As we ventured toward Minot for a book signing event in 2014, we decided we would try to sneak in some shooting time at a few different locations along the drive, but this particular place was not a place we knew about beforehand — we just happened to drive right by it, on highway 30 in Albert Township, just north of Maddock, North Dakota and couldn’t pass up such a picturesque church. The best places are always the places we discover by accident.Continue reading “A Second Immanuel Lutheran Church”
5 More Lost North Dakota Places
The end always comes. As we’ve documented here, here, and here, our historic places are frequently losing the battle with time and the elements. The places shown here, two churches, a school, an Air Force installation, and a Nordic ski jump, were all photographed in the last decade or so, and now — in the blink of an eye really — they are gone. This is why we shoot ’em… because too many of them share this fate. Here are five more lost North Dakota places.Continue reading “5 More Lost North Dakota Places”
The Why and How of Cathay, North Dakota
Near the center of the state, in Wells County, about fifteen miles northwest of Carrington, Cathay stands as a great example of a shrinking North Dakota railroad community in the heart of farming country. It was founded in 1892 and the first post office went up the following year, to serve the Soo Line railroad. At one time, there were 255 residents here, but in the 2000 Census, the number was 56. Ten years later, the 2010 tally was 43.Continue reading “The Why and How of Cathay, North Dakota”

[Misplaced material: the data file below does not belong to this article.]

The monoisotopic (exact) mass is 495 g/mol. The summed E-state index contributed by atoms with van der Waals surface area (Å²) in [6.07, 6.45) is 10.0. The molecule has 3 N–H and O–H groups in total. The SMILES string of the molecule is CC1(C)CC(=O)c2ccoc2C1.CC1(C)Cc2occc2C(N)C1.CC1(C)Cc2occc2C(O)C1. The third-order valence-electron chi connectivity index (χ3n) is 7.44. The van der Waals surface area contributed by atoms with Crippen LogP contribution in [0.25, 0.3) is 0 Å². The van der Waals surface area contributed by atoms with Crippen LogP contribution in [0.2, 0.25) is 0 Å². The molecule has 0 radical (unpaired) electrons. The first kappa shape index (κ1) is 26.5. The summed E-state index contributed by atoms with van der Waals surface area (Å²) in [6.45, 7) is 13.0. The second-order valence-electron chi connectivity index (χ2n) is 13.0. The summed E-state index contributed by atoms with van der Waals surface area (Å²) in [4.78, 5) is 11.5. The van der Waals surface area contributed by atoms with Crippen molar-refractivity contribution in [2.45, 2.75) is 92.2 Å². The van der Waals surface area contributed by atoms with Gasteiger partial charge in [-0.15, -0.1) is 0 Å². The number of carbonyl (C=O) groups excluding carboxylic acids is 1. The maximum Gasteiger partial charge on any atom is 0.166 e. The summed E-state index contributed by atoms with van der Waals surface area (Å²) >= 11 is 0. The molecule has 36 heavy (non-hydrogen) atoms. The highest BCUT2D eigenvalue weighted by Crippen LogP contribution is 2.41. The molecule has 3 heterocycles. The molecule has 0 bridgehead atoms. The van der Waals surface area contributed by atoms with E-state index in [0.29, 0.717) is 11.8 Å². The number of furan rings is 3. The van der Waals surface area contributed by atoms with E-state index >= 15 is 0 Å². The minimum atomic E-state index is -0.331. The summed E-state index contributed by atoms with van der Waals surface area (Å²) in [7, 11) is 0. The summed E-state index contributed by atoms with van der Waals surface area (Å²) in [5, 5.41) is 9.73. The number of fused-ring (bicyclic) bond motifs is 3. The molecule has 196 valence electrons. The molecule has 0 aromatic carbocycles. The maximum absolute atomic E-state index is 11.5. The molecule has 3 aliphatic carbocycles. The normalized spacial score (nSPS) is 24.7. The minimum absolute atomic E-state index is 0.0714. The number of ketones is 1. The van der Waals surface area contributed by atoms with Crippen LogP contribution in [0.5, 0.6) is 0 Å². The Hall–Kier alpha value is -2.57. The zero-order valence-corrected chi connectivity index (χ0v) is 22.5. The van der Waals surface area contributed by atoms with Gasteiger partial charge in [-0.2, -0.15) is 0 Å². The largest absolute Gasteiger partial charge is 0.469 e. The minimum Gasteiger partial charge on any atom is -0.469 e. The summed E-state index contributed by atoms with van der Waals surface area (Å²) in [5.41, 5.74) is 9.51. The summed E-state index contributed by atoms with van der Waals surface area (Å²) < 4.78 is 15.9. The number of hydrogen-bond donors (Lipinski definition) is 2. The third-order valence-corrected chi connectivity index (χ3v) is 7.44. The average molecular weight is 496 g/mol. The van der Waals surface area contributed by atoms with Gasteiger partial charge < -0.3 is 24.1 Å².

Saved from the Deluge: Independence Congregational Church
On several occasions we’ve made an effort to document the abandonment of civilizations along the Missouri River in 1953 due to a coming flood created by the Garrison Dam project — the story of Sanish, North Dakota, the construction of Four Bears Bridge, a visit to an Elbowoods Church, and a lost highway to the bottom of a lake, for example — and the story of Independence is another of those.
Independence, North Dakota stood along the west bank of the Missouri River. Douglas A. Wick’s “North Dakota Place Names” says it was founded in 1885 by Wolf Chief of the Gros Ventres, and named “Independence” to signify independence from the other tribes at Fort Berthold.
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Boom and Bust in Corinth, North Dakota
Corinth is a near-ghost town in Williams County, about thirty-four miles northeast of Williston. Although one of the residents has taken over a portion of the town, Corinth is still fairly intact with lots of original buildings in time-worn condition.
Corinth was founded in 1916 and reportedly had a peak population of 108 around 1920, and although that figure began to dwindle almost immediately, the Post Office stayed open until 1969. Corinth was an unincorporated town and as a result, there are no reliable census figures to be found.
Lonely James River Church on a Hill
We’ve passed this place a dozen times in our travels. It usually happens something like this… we’re on a tight schedule, wanting to get to all of the places we’ve planned to shoot before the sun sets, or the weather turns bad, so we pass on by, promising to hit it next time. Then, we usually get ten minutes down the road, and we start regretting the choice not to stop. So, this time we decided to stop and photograph this lonely James River Church on a hill overlooking Highway 200, about 16 miles east of Carrington, or 30 miles west of Cooperstown.